Frogs are primarily carnivores and consume small bugs, insects and arachnids, although a few supplement their diets with fruit. Frogs may feed on larger organisms too, such as minnows and earthworms. These amphibians adapt to life on land and water and consume organisms in terrestrial and aquatic environments.
Frogs, like many amphibians, undergo a metamorphosis as they age. They begin their lives as small tadpoles. As young hatchlings, tadpoles consume a varied diet of small organisms, plants and plankton. Their diets diversify and include larger organisms as they transition to frogs.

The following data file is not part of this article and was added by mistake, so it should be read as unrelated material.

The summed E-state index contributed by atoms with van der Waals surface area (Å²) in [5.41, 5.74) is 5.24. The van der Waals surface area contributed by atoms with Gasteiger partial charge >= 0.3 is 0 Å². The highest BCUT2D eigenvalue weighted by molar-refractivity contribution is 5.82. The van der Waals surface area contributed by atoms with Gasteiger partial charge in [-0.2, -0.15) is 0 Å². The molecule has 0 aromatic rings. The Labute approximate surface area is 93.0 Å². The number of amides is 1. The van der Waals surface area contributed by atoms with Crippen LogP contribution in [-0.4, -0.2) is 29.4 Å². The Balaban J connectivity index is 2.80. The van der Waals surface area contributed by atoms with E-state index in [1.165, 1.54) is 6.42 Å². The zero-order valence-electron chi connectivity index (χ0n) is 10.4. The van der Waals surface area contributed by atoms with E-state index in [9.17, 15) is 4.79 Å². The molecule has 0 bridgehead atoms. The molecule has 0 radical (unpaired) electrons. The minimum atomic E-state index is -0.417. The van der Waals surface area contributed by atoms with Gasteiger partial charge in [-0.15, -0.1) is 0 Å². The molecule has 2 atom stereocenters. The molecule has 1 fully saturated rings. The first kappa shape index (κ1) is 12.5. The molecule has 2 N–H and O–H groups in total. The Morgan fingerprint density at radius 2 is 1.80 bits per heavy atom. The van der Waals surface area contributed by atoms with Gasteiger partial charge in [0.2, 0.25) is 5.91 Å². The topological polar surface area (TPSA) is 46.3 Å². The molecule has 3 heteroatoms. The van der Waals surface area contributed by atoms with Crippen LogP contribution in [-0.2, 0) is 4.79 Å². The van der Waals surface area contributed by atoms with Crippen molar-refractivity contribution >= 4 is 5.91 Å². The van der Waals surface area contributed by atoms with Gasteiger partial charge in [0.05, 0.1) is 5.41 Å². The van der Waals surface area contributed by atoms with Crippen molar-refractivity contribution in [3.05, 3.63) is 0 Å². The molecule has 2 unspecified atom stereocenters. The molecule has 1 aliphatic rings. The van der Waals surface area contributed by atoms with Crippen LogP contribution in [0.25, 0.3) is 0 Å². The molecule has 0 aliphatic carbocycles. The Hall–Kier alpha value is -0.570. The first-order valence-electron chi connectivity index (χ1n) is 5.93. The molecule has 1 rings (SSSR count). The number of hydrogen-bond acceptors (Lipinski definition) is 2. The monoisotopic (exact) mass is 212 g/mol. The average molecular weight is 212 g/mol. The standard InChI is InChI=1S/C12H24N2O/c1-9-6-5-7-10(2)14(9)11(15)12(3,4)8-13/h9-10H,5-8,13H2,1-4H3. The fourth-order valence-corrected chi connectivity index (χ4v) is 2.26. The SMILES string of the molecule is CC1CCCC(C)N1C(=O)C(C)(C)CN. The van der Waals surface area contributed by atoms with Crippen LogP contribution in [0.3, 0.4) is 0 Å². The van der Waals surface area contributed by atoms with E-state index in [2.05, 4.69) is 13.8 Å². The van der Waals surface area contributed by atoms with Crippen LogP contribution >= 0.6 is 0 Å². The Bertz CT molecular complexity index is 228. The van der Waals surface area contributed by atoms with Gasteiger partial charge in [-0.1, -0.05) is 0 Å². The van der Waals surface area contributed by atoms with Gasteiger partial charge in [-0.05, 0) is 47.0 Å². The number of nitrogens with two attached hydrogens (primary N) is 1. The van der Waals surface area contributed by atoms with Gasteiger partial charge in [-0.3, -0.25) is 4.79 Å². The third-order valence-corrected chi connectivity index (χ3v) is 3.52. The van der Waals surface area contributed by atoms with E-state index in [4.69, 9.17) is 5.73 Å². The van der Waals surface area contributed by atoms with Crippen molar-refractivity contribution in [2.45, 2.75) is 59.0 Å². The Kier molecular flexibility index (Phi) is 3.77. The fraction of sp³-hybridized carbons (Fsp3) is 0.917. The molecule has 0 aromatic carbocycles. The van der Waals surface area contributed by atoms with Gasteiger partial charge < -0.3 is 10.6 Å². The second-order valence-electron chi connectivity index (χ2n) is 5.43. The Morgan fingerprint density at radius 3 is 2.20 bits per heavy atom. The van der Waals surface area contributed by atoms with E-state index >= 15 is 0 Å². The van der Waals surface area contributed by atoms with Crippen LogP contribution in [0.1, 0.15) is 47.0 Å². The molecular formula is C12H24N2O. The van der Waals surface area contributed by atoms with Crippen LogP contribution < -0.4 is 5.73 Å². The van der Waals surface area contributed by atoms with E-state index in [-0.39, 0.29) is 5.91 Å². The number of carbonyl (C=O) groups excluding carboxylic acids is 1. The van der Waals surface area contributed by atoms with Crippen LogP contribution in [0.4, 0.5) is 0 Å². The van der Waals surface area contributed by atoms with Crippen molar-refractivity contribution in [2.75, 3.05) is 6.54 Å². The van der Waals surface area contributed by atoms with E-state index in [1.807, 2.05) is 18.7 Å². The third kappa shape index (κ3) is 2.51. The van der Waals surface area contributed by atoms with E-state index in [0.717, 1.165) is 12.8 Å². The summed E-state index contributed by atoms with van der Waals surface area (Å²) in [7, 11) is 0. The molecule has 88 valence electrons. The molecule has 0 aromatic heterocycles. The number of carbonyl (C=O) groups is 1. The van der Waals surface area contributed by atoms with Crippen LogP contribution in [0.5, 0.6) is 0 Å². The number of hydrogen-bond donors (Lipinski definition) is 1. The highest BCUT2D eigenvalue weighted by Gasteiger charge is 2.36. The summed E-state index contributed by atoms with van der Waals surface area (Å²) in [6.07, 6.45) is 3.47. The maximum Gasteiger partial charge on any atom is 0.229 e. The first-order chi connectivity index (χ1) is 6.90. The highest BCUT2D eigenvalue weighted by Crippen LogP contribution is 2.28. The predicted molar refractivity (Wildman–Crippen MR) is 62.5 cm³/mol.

The global family of frogs includes nearly 5,000 distinct species. The diets of these frogs vary depending on the surrounding local environment and their unique adaptations. While some frogs maintain a carnivorous diet throughout their lives, others consume fruits and plants. Frogs, like many organisms, have special adaptations to help capture and consume prey. They have teeth in their upper jaws and along the roofs of their mouths, which helps catch and hold prey. Frogs lack teeth in their lower jaws, however, as they generally swallow prey whole. They also have large hind feet and powerful back legs to help them move quickly to catch prey. Long tongues and eyes offering nearly 360-degree vision also help frogs catch bugs and insects.